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Bill Dwyre

Defection was worth fighter's weight in tequila

September 13, 2008|Bill Dwyre

LAS VEGAS -- For Cuban boxer Joel Casamayor, coming to America was more happenstance than political. It was more about tequila than tactics.

Casamayor is 37 now, 12 years removed from the international intrigue that surrounded his defection two weeks before he was to box for his second gold medal in the 1996 Olympics in Atlanta.

He has been a good pro, especially effective at 135 pounds. He has lived in Miami since his escape from Cuba, has won a couple of titles in the alphabet-soup world of prize fighting, and will carry a 36-3-1 record into tonight's matchup with popular Mexican Juan Manuel Marquez, who is 48-4-1. Because Marquez is 34, this is probably a boxing finale -- grand or otherwise -- for one or both.

So that makes the retelling of Casamayor's defection story somewhat more fitting.

It was two weeks before the start of the Atlanta Olympics. The Cuban boxing team, which had dominated the tournament in 1992 in Barcelona and had gotten a gold medal from Casamayor at 118 pounds, was training in Guadalajara.

By his own account, Casamayor was not a happy camper. For his gold in Barcelona, the Cuban government had given him a bicycle. He had been exposed enough to the rest of the world to know that Soviet gold medalists got cars and apartments and Americans filled the pocketbooks of their golden people and put them on Wheaties boxes and TV.

Casamayor sold his bicycle to buy a pig for his family.

So when things went badly at the Mexican training camp, the Cubans insisting he fight at 118 again, even though he was nowhere near that weight with two weeks to go, he feared being sent back to Cuba, his career over.

"I would be cleaning backyards," he says.

With no clue what to do, he went to the house of a friend, watched a telecast of the first fight between Macho Camacho and Roberto Duran and drank lots of tequila. That, of course, furthered his weight problem.

He returned late that night to Cuban camp and was met at the door by the head trainer, Alcides Saragusa, who marched him directly to the scale. He weighed 135 pounds and was, for all intents, a dead man in the eyes of Cuban sports officials.

"I laid in bed wide awake," Casamayor says. "I waited until everybody was asleep. I knew I couldn't go back to Cuba. Then I snuck out."

He was hidden by his friend from Guadalajara, and moved from home to home, deeper and deeper into the city, as Mexican police, not wanting this high-profile mess to attract big headlines in their country, pledged full cooperation with Cuba.

At the same time Casamayor disappeared, so did world champion Ramon Garbey, a light-heavyweight who many thought would become the next Teofilo Stevenson, a legendary Cuban Olympic star.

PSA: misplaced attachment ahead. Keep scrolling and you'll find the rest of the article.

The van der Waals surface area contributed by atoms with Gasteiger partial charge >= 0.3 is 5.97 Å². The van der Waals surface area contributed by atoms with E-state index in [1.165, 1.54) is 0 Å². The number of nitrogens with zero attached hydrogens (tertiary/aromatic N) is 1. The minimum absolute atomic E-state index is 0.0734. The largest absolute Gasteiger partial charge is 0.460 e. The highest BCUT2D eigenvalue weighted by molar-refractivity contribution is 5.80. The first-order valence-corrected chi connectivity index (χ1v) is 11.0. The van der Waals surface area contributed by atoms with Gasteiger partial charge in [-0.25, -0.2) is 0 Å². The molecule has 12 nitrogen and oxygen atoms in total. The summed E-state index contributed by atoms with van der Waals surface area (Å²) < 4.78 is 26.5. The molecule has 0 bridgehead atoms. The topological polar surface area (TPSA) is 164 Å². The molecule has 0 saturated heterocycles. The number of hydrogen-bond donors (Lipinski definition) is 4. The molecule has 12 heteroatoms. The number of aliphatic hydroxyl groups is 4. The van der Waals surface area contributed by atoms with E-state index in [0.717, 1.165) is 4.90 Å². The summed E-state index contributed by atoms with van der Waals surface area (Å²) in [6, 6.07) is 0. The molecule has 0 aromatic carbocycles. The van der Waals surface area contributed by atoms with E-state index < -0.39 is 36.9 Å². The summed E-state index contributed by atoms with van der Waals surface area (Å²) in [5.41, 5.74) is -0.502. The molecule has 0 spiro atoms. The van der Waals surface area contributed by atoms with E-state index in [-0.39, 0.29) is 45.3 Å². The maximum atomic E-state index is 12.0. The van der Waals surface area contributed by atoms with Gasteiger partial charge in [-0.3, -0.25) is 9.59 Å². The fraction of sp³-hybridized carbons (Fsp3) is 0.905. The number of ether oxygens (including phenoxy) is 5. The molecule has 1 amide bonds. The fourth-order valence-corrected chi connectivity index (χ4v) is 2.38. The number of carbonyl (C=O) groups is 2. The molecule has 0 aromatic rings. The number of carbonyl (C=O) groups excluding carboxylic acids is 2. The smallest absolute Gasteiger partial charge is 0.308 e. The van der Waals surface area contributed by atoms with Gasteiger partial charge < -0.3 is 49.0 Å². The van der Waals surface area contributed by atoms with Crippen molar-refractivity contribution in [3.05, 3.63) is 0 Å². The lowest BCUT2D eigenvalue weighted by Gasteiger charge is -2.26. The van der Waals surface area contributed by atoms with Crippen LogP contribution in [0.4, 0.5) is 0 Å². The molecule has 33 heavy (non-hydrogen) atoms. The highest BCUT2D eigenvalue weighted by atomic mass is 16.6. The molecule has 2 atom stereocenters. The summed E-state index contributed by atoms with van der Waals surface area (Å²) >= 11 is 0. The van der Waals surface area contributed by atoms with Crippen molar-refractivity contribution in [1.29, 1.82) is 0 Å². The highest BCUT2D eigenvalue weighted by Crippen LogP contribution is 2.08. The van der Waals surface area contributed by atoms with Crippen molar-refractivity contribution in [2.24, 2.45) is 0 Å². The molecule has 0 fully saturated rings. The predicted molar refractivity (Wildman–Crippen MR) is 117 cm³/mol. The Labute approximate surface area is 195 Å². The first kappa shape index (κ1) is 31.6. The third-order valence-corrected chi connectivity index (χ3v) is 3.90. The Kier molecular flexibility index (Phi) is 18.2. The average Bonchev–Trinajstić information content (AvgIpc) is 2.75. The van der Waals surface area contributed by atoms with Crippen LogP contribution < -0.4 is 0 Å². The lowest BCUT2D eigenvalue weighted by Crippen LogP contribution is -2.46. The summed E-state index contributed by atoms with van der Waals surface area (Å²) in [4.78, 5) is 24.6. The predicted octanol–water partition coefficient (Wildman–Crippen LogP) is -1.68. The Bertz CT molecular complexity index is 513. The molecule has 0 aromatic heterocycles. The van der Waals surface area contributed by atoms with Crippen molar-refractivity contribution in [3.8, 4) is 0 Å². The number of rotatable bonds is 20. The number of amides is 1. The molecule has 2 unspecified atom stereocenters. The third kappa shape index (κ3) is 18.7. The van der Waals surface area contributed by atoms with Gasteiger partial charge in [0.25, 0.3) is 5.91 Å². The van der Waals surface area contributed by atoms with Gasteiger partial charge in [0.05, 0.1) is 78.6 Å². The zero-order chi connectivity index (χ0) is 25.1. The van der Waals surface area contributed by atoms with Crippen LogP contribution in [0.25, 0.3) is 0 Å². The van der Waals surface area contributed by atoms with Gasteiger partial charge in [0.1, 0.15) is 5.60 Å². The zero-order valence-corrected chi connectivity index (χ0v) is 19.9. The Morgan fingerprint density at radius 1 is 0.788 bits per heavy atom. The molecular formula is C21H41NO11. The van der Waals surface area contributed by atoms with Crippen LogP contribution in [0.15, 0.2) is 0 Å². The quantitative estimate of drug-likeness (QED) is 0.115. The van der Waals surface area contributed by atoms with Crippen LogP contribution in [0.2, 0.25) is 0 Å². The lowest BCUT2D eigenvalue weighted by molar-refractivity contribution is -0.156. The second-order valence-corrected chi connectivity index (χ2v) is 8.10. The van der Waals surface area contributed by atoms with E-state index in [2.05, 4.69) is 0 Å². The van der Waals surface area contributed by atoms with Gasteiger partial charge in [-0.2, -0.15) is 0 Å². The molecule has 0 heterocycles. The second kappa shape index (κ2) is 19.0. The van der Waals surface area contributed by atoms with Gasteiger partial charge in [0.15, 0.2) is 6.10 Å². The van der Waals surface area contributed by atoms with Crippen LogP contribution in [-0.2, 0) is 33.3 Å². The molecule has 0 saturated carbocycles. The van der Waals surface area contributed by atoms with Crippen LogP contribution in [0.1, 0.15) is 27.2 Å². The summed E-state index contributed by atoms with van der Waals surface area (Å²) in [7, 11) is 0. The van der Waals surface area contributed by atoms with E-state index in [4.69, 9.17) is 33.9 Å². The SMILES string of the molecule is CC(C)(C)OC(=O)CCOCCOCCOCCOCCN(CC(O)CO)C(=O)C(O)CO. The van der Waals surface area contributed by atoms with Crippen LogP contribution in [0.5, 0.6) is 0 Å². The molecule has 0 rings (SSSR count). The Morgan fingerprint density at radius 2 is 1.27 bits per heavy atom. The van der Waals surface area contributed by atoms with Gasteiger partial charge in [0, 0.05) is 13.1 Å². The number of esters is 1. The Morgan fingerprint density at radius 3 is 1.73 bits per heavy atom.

Casamayor found his way to Garbey, and Casamayor's Mexican friend got them both to the border at El Centro, where they declared their intentions to defect and were put in holding cells.

Enter Bob Arum, then as now an internationally known boxing promoter.

"There was a guy from the Dominican Republic," Arum recalls, "and he was telling me how this Garbey was the next great heavyweight, and I had heard a little about him. So I got a good immigration lawyer, got them out of San Diego and signed a contract with Garbey.

"I remember, there was a little guy who came with him in the deal. It was kind of like, you hook the big fish, and there was a little one, hanging on. So you keep them both."

The little fish was Casamayor who, along with Garbey, spent his first month in the United States, living unlike most defectors. He and Garbey lived in a suite in Bally's in Las Vegas.

Arum says Garbey, under contract with him and working out so Arum could get him in a fight, immediately found the lure of females and alcohol in his new environment too much.

"He went insane," Arum says.

Then, one day, Garbey and Casamayor went away.

"They were just gone," Arum says. "We went to the hotel and everything had been cleaned out. They just disappeared, and we were very concerned, for maybe a week or more."

Then, he found out that Garbey and the little fish, Casamayor, had been spirited off to Miami by a man named Luis DeCubas. Arum agrees that the fighters would be more comfortable in Miami but didn't agree that DeCubas could steal away a fighter he had under contract.

Lawsuits were filed, DeCubas eventually paid Arum for his trouble and life went on, Garbey fighting with mixed results for DeCubas and, according to Arum and Casamayor, never really straying from his choice of parties over training.

Arum has no time for Garbey, and refers to DeCubas, whose son of the same name now manages Casamayor, as a "scumbag" and a "wannabe promoter." But he says his impression of Casamayor is that he has turned out to be "a nice guy who has stayed on the straight and narrow well enough to have a good career."

Casamayor has gotten most of his family, but not all of it, out of Cuba. That includes paying for a successful boat run a year ago that brought his mother, brother and 16-year-old daughter to Miami.

Most likely, there is one prized possession he will never get back.

"I had a trophy case, with 200 trophies on the wall," Casamayor says. "They came into my home after I was gone and took one thing out. The gold medal. It is in a museum now."

He shakes his head, smiles wistfully, and adds one more word.

"Fidel," he says.


Bill Dwyre can be reached at For previous columns, go to



Who: Joel Casamayor (36-3-1, 22 KOs) vs. Juan Manuel Marquez (48-4-1, 35 KOs).

When: Tonight, 6.

Where: Las Vegas.

TV: Pay-per-view.

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